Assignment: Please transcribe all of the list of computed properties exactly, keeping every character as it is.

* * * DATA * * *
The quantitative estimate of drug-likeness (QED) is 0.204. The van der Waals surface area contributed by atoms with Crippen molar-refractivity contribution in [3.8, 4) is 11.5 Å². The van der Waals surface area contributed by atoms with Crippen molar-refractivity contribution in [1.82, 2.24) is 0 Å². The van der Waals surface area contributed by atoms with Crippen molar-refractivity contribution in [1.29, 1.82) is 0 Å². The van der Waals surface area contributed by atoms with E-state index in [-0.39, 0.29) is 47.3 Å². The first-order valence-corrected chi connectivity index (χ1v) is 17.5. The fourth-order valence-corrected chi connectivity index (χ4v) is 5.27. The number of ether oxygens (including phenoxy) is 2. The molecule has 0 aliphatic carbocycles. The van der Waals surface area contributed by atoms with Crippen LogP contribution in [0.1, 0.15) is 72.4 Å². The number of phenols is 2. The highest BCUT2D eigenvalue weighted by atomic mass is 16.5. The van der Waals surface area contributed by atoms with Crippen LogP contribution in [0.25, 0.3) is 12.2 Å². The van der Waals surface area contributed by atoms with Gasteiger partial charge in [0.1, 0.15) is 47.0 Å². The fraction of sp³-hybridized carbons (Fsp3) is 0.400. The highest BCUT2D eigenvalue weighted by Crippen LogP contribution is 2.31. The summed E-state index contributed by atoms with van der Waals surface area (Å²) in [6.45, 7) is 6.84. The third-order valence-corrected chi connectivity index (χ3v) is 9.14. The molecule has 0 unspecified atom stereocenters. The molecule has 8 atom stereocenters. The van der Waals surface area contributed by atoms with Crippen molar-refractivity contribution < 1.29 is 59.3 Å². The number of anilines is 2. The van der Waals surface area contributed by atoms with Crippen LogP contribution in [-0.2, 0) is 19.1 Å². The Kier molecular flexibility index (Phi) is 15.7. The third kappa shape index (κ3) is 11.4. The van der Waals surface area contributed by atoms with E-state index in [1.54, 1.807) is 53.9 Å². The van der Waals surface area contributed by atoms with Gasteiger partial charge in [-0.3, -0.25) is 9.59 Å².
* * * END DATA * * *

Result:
The quantitative estimate of drug-likeness (QED) is 0.204. The van der Waals surface area contributed by atoms with Crippen molar-refractivity contribution in [3.8, 4) is 11.5 Å². The van der Waals surface area contributed by atoms with Crippen molar-refractivity contribution in [1.82, 2.24) is 0 Å². The van der Waals surface area contributed by atoms with Crippen molar-refractivity contribution in [1.29, 1.82) is 0 Å². The van der Waals surface area contributed by atoms with E-state index in [-0.39, 0.29) is 47.3 Å². The first-order valence-corrected chi connectivity index (χ1v) is 17.5. The fourth-order valence-corrected chi connectivity index (χ4v) is 5.27. The number of ether oxygens (including phenoxy) is 2. The molecule has 0 aliphatic carbocycles. The van der Waals surface area contributed by atoms with Crippen LogP contribution in [0.1, 0.15) is 72.4 Å². The number of phenols is 2. The highest BCUT2D eigenvalue weighted by atomic mass is 16.5. The van der Waals surface area contributed by atoms with Crippen LogP contribution in [0.25, 0.3) is 12.2 Å². The van der Waals surface area contributed by atoms with Gasteiger partial charge in [0.1, 0.15) is 47.0 Å². The fraction of sp³-hybridized carbons (Fsp3) is 0.400. The highest BCUT2D eigenvalue weighted by Crippen LogP contribution is 2.31. The summed E-state index contributed by atoms with van der Waals surface area (Å²) in [6.45, 7) is 6.84. The third-order valence-corrected chi connectivity index (χ3v) is 9.14. The molecule has 0 unspecified atom stereocenters. The molecule has 8 atom stereocenters. The van der Waals surface area contributed by atoms with Crippen molar-refractivity contribution < 1.29 is 59.3 Å². The number of anilines is 2. The van der Waals surface area contributed by atoms with Crippen LogP contribution in [-0.2, 0) is 19.1 Å². The Kier molecular flexibility index (Phi) is 15.7. The third kappa shape index (κ3) is 11.4. The van der Waals surface area contributed by atoms with E-state index in [1.54, 1.807) is 53.9 Å². The van der Waals surface area contributed by atoms with Gasteiger partial charge in [-0.3, -0.25) is 9.59 Å².